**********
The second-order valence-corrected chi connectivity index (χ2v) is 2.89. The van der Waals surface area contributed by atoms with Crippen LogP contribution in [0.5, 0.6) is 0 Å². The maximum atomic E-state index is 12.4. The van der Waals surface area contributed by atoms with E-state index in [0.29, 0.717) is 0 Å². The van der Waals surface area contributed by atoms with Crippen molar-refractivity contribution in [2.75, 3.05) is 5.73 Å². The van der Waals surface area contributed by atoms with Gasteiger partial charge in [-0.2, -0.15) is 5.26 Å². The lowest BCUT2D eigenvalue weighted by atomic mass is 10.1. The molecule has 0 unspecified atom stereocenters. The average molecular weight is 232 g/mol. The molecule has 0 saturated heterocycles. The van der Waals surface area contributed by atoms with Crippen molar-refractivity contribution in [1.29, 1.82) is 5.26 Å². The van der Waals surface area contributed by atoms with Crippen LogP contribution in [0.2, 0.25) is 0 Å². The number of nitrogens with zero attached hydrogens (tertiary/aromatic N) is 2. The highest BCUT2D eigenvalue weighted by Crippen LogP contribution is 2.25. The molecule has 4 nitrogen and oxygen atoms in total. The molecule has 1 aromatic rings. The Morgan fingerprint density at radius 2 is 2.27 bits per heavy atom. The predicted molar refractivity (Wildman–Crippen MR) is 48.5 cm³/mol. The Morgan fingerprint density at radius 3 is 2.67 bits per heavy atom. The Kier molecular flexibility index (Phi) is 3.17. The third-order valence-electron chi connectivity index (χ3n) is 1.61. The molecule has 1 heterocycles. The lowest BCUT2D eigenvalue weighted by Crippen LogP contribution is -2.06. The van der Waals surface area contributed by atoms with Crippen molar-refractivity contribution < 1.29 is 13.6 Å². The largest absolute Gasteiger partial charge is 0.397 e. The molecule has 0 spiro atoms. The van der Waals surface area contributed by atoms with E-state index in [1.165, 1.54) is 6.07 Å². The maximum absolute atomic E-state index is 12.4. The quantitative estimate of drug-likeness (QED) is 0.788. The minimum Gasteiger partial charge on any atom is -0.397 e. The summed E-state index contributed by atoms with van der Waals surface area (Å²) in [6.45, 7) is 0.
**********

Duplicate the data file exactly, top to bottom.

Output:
The second-order valence-corrected chi connectivity index (χ2v) is 2.89. The van der Waals surface area contributed by atoms with Crippen LogP contribution in [0.5, 0.6) is 0 Å². The maximum atomic E-state index is 12.4. The van der Waals surface area contributed by atoms with E-state index in [0.29, 0.717) is 0 Å². The van der Waals surface area contributed by atoms with Crippen molar-refractivity contribution in [2.75, 3.05) is 5.73 Å². The van der Waals surface area contributed by atoms with Gasteiger partial charge in [-0.2, -0.15) is 5.26 Å². The lowest BCUT2D eigenvalue weighted by atomic mass is 10.1. The molecule has 0 unspecified atom stereocenters. The average molecular weight is 232 g/mol. The molecule has 0 saturated heterocycles. The van der Waals surface area contributed by atoms with Crippen molar-refractivity contribution in [1.29, 1.82) is 5.26 Å². The van der Waals surface area contributed by atoms with Crippen LogP contribution in [0.2, 0.25) is 0 Å². The number of nitrogens with zero attached hydrogens (tertiary/aromatic N) is 2. The highest BCUT2D eigenvalue weighted by Crippen LogP contribution is 2.25. The molecule has 4 nitrogen and oxygen atoms in total. The molecule has 1 aromatic rings. The Morgan fingerprint density at radius 2 is 2.27 bits per heavy atom. The predicted molar refractivity (Wildman–Crippen MR) is 48.5 cm³/mol. The Morgan fingerprint density at radius 3 is 2.67 bits per heavy atom. The Kier molecular flexibility index (Phi) is 3.17. The third-order valence-electron chi connectivity index (χ3n) is 1.61. The molecule has 1 heterocycles. The lowest BCUT2D eigenvalue weighted by Crippen LogP contribution is -2.06. The van der Waals surface area contributed by atoms with Crippen molar-refractivity contribution < 1.29 is 13.6 Å². The largest absolute Gasteiger partial charge is 0.397 e. The molecule has 0 spiro atoms. The van der Waals surface area contributed by atoms with E-state index in [1.165, 1.54) is 6.07 Å². The maximum absolute atomic E-state index is 12.4. The quantitative estimate of drug-likeness (QED) is 0.788. The minimum Gasteiger partial charge on any atom is -0.397 e. The summed E-state index contributed by atoms with van der Waals surface area (Å²) in [6.45, 7) is 0.